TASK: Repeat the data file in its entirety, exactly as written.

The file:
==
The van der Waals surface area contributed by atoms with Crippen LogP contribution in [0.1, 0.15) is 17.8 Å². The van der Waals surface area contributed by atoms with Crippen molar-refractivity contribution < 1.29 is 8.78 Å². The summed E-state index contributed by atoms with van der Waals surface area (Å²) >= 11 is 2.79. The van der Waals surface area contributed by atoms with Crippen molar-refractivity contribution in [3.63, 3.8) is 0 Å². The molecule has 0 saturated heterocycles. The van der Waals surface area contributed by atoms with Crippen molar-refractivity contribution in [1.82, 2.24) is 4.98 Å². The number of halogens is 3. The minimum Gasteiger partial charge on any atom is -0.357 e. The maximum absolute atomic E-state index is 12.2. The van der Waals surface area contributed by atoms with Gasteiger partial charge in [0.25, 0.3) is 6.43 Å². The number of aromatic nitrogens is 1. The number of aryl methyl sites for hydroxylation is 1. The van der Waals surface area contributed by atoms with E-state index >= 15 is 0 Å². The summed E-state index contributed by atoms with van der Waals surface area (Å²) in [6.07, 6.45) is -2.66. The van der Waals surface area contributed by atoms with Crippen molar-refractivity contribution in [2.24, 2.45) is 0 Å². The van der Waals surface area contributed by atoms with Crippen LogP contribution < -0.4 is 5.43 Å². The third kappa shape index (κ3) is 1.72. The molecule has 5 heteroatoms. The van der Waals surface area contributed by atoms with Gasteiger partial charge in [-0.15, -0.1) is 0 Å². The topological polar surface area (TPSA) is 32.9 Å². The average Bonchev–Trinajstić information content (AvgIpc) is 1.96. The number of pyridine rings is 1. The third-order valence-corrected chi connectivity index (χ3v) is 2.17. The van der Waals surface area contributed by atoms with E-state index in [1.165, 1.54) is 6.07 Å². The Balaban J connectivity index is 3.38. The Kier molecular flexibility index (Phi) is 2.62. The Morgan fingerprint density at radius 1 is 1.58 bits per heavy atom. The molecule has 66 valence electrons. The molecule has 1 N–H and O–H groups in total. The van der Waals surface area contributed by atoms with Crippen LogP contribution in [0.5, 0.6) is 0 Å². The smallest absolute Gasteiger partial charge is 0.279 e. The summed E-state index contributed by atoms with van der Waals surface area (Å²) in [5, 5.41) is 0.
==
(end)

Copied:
The van der Waals surface area contributed by atoms with Crippen LogP contribution in [0.1, 0.15) is 17.8 Å². The van der Waals surface area contributed by atoms with Crippen molar-refractivity contribution < 1.29 is 8.78 Å². The summed E-state index contributed by atoms with van der Waals surface area (Å²) >= 11 is 2.79. The van der Waals surface area contributed by atoms with Crippen molar-refractivity contribution in [3.63, 3.8) is 0 Å². The molecule has 0 saturated heterocycles. The van der Waals surface area contributed by atoms with Crippen molar-refractivity contribution in [1.82, 2.24) is 4.98 Å². The number of halogens is 3. The minimum Gasteiger partial charge on any atom is -0.357 e. The maximum absolute atomic E-state index is 12.2. The van der Waals surface area contributed by atoms with Gasteiger partial charge in [0.25, 0.3) is 6.43 Å². The number of aromatic nitrogens is 1. The number of aryl methyl sites for hydroxylation is 1. The van der Waals surface area contributed by atoms with E-state index >= 15 is 0 Å². The summed E-state index contributed by atoms with van der Waals surface area (Å²) in [6.07, 6.45) is -2.66. The van der Waals surface area contributed by atoms with Crippen molar-refractivity contribution in [2.24, 2.45) is 0 Å². The van der Waals surface area contributed by atoms with Crippen LogP contribution < -0.4 is 5.43 Å². The third kappa shape index (κ3) is 1.72. The molecule has 5 heteroatoms. The van der Waals surface area contributed by atoms with Gasteiger partial charge in [-0.15, -0.1) is 0 Å². The topological polar surface area (TPSA) is 32.9 Å². The average Bonchev–Trinajstić information content (AvgIpc) is 1.96. The number of pyridine rings is 1. The third-order valence-corrected chi connectivity index (χ3v) is 2.17. The van der Waals surface area contributed by atoms with E-state index in [1.165, 1.54) is 6.07 Å². The Balaban J connectivity index is 3.38. The Kier molecular flexibility index (Phi) is 2.62. The Morgan fingerprint density at radius 1 is 1.58 bits per heavy atom. The molecule has 66 valence electrons. The molecule has 1 N–H and O–H groups in total. The van der Waals surface area contributed by atoms with Crippen LogP contribution in [0.5, 0.6) is 0 Å². The smallest absolute Gasteiger partial charge is 0.279 e. The summed E-state index contributed by atoms with van der Waals surface area (Å²) in [5, 5.41) is 0.